On March 31, 1987, Judge Harvey R. Sorkow upheld, for the first time, the validity of a surrogate mother-contract in his decision, In the Matter of Baby M. In broad and sweeping language, the judge deemed the contract between the natural mother, Mary Beth Whitehead, (termed the surrogate, pursuant to the contract language) and the natural father, William Stern, specifically enforceable. Judge Sorkow thus terminated Whitehead's parental rights to the child she bore and permanently denied her claims for future custody or future visitation. Creating new law, the judge held that baby selling and adoption laws do not pertain to surrogacy contracts and that such agreements are not in contravention of the public policy of New Jersey. Enforcing the surrogate contract, the judge utilized a hybrid standard incorporating traditional contract analysis (the two parties voluntarily entered the agreement and were to receive consideration involving $10,000 for Whitehead and the services of carrying and bearing a child for Stern) with a test determining the best interests of the child, the latter of which is routinely applied in traditional custody cases. The case arose when Whitehead decided to keep the baby at birth and refused the $10,000. Deciding Whitehead could not renege on the bargain, the judge found that Stern's right to procreate noncoitally was protected under the fourteenth amendment's guarantees of privacy and equal protection; Whitehead's concomitant right to raise her child was denied.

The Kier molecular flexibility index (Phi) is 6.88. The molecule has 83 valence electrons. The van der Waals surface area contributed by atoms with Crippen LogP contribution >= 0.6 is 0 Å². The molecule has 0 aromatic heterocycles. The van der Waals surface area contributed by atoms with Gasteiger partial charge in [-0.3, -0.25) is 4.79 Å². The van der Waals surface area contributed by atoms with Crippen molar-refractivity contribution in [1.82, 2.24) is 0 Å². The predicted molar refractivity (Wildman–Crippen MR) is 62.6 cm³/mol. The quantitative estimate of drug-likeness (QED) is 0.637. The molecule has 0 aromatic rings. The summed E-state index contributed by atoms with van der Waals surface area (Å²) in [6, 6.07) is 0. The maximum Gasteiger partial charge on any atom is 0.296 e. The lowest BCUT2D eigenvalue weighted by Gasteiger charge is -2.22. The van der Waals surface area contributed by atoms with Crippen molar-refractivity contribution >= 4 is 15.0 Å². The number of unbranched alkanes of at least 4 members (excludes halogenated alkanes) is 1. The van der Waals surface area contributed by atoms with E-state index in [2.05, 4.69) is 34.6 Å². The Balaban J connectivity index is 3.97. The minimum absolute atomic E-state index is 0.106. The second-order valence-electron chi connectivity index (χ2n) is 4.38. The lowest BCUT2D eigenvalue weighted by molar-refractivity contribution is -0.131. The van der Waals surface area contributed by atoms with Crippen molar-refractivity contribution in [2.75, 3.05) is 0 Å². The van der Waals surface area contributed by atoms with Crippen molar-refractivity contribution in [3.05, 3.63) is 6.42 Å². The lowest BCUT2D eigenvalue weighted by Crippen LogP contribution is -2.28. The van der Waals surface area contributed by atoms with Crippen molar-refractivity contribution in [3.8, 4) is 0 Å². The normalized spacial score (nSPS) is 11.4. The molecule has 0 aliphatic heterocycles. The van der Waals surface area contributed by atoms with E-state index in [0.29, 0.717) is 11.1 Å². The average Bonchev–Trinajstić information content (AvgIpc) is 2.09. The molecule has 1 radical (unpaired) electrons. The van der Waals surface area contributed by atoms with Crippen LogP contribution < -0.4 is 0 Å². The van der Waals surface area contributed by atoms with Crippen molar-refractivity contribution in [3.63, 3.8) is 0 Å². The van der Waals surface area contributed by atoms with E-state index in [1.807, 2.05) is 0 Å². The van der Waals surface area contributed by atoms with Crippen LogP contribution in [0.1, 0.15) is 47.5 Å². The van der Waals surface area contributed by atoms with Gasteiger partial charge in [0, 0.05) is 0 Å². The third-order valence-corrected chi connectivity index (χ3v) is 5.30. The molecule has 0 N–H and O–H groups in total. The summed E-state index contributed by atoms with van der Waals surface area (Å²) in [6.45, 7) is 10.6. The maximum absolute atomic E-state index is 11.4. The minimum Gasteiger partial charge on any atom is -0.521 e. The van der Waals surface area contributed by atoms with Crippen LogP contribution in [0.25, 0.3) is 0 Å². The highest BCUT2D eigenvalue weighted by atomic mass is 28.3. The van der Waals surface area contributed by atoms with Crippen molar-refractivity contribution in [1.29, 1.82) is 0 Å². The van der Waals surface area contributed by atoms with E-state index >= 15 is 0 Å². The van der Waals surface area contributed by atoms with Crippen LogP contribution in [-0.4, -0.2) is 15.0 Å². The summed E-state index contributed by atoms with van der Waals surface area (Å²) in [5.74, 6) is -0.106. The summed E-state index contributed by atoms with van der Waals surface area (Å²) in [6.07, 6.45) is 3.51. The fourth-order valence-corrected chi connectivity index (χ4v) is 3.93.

Audrey W. Latourette,
The Surrogate Mother Contract: In the Best Interests of Society?,
U. Rich. L. Rev.
Available at: https://scholarship.richmond.edu/lawreview/vol25/iss1/3